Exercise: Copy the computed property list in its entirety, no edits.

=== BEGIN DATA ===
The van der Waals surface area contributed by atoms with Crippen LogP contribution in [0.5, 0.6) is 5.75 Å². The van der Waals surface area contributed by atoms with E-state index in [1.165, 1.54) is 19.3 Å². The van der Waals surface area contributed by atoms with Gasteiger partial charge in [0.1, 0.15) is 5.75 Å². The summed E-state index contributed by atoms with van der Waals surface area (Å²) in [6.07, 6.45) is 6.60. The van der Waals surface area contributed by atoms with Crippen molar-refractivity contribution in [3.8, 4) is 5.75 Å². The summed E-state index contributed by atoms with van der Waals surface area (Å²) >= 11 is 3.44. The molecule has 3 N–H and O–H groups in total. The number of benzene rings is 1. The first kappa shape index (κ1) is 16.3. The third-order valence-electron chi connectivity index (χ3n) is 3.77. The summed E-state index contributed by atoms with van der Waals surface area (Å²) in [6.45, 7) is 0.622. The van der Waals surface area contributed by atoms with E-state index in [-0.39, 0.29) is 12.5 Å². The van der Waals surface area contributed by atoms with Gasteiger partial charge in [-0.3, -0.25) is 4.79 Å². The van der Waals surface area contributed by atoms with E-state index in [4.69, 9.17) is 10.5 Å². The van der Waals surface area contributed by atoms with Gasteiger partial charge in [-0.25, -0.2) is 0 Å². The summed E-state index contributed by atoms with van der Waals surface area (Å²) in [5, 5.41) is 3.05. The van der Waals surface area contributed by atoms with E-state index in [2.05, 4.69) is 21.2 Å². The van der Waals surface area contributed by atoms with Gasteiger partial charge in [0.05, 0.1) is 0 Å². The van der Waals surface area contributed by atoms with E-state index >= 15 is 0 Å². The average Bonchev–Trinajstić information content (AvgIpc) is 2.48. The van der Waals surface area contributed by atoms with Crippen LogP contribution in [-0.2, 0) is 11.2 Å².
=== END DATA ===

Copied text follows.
The van der Waals surface area contributed by atoms with Crippen LogP contribution in [0.5, 0.6) is 5.75 Å². The van der Waals surface area contributed by atoms with E-state index in [1.165, 1.54) is 19.3 Å². The van der Waals surface area contributed by atoms with Gasteiger partial charge in [0.1, 0.15) is 5.75 Å². The summed E-state index contributed by atoms with van der Waals surface area (Å²) in [6.07, 6.45) is 6.60. The van der Waals surface area contributed by atoms with Crippen molar-refractivity contribution in [3.8, 4) is 5.75 Å². The summed E-state index contributed by atoms with van der Waals surface area (Å²) >= 11 is 3.44. The molecule has 3 N–H and O–H groups in total. The number of benzene rings is 1. The first kappa shape index (κ1) is 16.3. The third-order valence-electron chi connectivity index (χ3n) is 3.77. The summed E-state index contributed by atoms with van der Waals surface area (Å²) in [6.45, 7) is 0.622. The van der Waals surface area contributed by atoms with E-state index in [-0.39, 0.29) is 12.5 Å². The van der Waals surface area contributed by atoms with Gasteiger partial charge in [-0.3, -0.25) is 4.79 Å². The van der Waals surface area contributed by atoms with E-state index in [4.69, 9.17) is 10.5 Å². The van der Waals surface area contributed by atoms with Gasteiger partial charge in [-0.25, -0.2) is 0 Å². The summed E-state index contributed by atoms with van der Waals surface area (Å²) in [5, 5.41) is 3.05. The van der Waals surface area contributed by atoms with E-state index in [2.05, 4.69) is 21.2 Å². The van der Waals surface area contributed by atoms with Gasteiger partial charge in [0.05, 0.1) is 0 Å². The van der Waals surface area contributed by atoms with E-state index >= 15 is 0 Å². The average Bonchev–Trinajstić information content (AvgIpc) is 2.48. The van der Waals surface area contributed by atoms with Crippen LogP contribution in [-0.2, 0) is 11.2 Å².